The redgum lerp psyllid, Glycaspis brimblecombei was unintentionally introduced into Los
Angeles in 1998 and now occurs on plant hosts throughout California. This aphidlike insect (family Aphalaridae, formerly in Psyllidae) sucks phloem sap and excretes large amounts of sticky honeydew.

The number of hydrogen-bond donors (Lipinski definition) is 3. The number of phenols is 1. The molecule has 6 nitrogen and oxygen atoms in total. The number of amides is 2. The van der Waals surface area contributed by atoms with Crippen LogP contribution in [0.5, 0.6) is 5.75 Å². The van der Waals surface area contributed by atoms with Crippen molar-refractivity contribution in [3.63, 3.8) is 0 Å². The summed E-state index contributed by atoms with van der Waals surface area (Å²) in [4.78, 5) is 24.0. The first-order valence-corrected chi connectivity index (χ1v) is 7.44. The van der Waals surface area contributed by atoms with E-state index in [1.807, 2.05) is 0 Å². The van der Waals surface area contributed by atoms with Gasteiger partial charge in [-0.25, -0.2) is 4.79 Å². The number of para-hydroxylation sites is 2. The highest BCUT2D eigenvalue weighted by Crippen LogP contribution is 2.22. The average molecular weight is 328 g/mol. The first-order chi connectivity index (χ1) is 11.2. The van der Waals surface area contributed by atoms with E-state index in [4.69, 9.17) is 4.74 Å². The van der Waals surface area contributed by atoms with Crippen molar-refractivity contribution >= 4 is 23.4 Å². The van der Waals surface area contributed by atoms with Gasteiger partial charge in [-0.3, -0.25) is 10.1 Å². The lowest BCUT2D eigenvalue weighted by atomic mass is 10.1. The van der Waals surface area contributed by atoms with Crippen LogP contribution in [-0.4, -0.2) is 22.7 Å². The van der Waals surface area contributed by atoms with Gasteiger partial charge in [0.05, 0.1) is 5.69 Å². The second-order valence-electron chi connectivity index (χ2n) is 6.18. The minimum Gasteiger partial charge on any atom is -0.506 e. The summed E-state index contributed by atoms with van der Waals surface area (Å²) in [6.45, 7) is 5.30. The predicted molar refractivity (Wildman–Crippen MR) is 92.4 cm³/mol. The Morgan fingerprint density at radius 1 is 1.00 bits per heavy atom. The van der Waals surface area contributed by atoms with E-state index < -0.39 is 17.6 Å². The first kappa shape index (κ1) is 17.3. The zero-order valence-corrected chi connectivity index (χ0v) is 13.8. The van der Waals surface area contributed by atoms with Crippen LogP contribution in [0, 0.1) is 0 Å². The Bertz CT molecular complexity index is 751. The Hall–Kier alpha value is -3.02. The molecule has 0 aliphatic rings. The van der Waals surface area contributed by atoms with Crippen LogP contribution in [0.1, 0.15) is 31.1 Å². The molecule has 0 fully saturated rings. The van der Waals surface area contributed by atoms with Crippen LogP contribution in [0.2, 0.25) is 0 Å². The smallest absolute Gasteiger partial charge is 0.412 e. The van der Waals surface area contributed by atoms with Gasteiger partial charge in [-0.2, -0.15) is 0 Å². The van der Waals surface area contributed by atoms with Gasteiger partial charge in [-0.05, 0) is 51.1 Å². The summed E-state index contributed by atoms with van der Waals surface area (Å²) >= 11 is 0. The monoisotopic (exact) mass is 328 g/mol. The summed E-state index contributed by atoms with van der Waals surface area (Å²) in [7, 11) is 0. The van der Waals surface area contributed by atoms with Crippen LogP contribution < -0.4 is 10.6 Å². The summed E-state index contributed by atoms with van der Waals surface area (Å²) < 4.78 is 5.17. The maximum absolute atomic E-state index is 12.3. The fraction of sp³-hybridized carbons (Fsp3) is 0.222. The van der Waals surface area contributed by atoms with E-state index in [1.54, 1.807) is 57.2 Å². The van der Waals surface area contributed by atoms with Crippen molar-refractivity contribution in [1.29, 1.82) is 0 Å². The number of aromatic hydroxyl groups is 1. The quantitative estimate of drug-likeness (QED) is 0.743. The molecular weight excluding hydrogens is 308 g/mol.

Psyllid adults and nymphs feed by sucking phloem sap through their strawlike mouthparts. Nymphs cause most of the feeding damage. Infested trees drop leaves prematurely when redgum lerp psyllids are abundant. Extensive defoliation from psyllid feeding weakens trees and can increase tree susceptibility to damage from other insect pests and abiotic and pathogenic diseases.
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